Probably my most popular blog post ever has been the Language Power Struggles one from way back in 2010. It’s hard to believe it’s been 9 years since I wrote that, and when I recently discussed the issue with Jared in our podcast, I realized that my attitudes have changed a bit over the years. The advice that I gave in that article still stands: that in a battle of wills where communication is not the goal of interaction, no one really wins. And if you’re interacting with Chinese people...
Tags: Psychology, Personal, Language, Linguistics, Jared


Cocktail of chemicals in the mother inhibits child growth

For the first time, researchers have shown that a combination of perfluorinated substances in the mother significantly inhibits child growth.
Tags: Health


Study: Fewer American hospital programs address opioid abuse

The damage done to America's health by the opioid epidemic is well-recognized and enormous, with drug overdose death rates helping to drive down U.S. life expectancy in recent years. Yet as the problem has worsened, American hospitals collectively have seen a loss of programs dealing with substance abuse.
Tags: Health, America


Mayo Clinic researchers identify gene that may predict pancreatic cancer risk in diabetic patients

Mayo Clinic researchers have identified a gene called "UCP-1" that may predict the development of pancreatic cancer in people with Type 2 diabetes. Their findings are published in Gastroenterology.
Tags: Health, Mayo Clinic


In Florida, drug re-importation from Canada finds new champions, old snags

Florida Gov. Ron DeSantis said Wednesday he intends to bring down skyrocketing drug prices by leaning on an existing federal law that could enable the state to import prescription meds wholesale from Canada, where they're much cheaper.
Tags: Health, Florida, Canada, Ron DeSantis


GOP, sensing campaign issue, pushes abortion vote in Senate

WASHINGTON (AP) — Republicans pushed toward a Senate vote Monday on legislation that would threaten prison for doctors who don’t try saving the life of infants born alive during abortions, a measure that seemed certain to fail but offered the GOP a chance to appeal to conservative voters. Opponents, citing the rarity of such births […]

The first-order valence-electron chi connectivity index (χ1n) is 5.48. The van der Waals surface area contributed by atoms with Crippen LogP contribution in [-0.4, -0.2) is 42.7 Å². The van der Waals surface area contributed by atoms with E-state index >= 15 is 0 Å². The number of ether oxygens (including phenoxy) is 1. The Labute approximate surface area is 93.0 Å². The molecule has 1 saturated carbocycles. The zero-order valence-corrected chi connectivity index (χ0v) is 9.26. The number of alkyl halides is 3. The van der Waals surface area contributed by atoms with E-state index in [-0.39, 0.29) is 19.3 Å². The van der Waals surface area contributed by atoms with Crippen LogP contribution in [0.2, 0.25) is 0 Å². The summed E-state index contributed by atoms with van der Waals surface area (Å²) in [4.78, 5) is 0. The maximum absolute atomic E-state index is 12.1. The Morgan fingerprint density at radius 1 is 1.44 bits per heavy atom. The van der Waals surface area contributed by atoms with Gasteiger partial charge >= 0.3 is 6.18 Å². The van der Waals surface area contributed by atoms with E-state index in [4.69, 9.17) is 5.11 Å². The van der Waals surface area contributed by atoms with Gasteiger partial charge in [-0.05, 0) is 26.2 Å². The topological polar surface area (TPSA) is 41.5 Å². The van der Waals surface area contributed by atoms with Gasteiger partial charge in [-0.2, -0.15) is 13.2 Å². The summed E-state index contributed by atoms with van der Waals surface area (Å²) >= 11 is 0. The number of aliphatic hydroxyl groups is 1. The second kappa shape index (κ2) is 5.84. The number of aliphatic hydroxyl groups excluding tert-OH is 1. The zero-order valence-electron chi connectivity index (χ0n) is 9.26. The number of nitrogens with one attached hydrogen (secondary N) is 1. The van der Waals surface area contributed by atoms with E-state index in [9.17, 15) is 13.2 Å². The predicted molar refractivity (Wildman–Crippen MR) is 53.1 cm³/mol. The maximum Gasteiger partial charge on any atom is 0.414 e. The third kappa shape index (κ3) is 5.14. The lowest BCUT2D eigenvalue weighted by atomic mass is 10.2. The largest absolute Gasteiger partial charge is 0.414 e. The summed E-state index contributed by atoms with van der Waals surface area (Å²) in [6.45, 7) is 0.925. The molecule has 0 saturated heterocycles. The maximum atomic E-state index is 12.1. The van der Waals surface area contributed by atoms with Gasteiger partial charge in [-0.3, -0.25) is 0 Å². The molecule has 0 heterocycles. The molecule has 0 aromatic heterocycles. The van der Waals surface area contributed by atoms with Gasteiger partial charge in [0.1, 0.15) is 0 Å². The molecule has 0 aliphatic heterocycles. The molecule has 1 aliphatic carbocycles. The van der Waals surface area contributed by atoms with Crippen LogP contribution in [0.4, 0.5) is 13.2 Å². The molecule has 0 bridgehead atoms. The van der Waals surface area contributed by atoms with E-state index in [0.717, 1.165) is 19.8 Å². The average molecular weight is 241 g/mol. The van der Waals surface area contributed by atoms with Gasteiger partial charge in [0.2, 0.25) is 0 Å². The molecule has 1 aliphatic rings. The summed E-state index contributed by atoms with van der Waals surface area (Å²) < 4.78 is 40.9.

Tags: Health, News, Washington, Senate, Ap, Nation, Gop


Researchers discover new and rare skeletal disease

Researchers at Karolinska Institutet in Sweden have discovered a new and rare skeletal disease. In a study published in the journal Nature Medicine they describe the molecular mechanism of the disease, in which small RNA molecules play a role that has never before been observed in a congenital human disease.
Tags: Health, Sweden, Karolinska Institutet, Nature Medicine


Specific gene variation associated with ADHD could be tied to substance addiction

Some variations in the gene LPHN3 -associated with the attention deficit/hyperactivity disorder (ADHD) in kids and adults- could favor likelihood to smoke, consume alcohol, cannabis and other addictive substances, according to an article published in the journal Translational Psychiatry, from the Nature Publishing Group.
Tags: Health


Secrets, Shame & Mental Health

An interesting study published in the journal Emotion this month examines different types of secrets and how we feel about them. In particular, the researchers concentrated on secrets based on feeling shame as well as those rooted in guilt. Michael Slepian, PhD, of Columbia University was the lead author of the study and clarified the difference between shame and guilt, the two most studied self-conscious emotions. While basic emotions such as anger and fear refer to something outsi...
Tags: Psychology, Research, Mental Health, Guilt, Trauma, Columbia University, Shame, Secrets, Stigma, Mental Health And Wellness, Rumination, Slepian, Deceit, Michael Slepian


Lack of diversity in cell lines does not allow minorities to reap the benefits of precision medicine

As the biomedical field races to develop therapies based on an individual's genetic makeup, a City of Hope scientist and his colleagues found that some commercial cell lines used for countless laboratory studies have mislabeled ancestry when it comes to minorities.
Tags: Health


Heart attacks are on the rise among young women, study shows

The risk of having a heart attack appears to be rising among young women, according to a new study, and researchers are trying to figure out why.
Tags: Health


Study shows link between ACA Medicaid expansion and impact of colon cancer on Kentuckians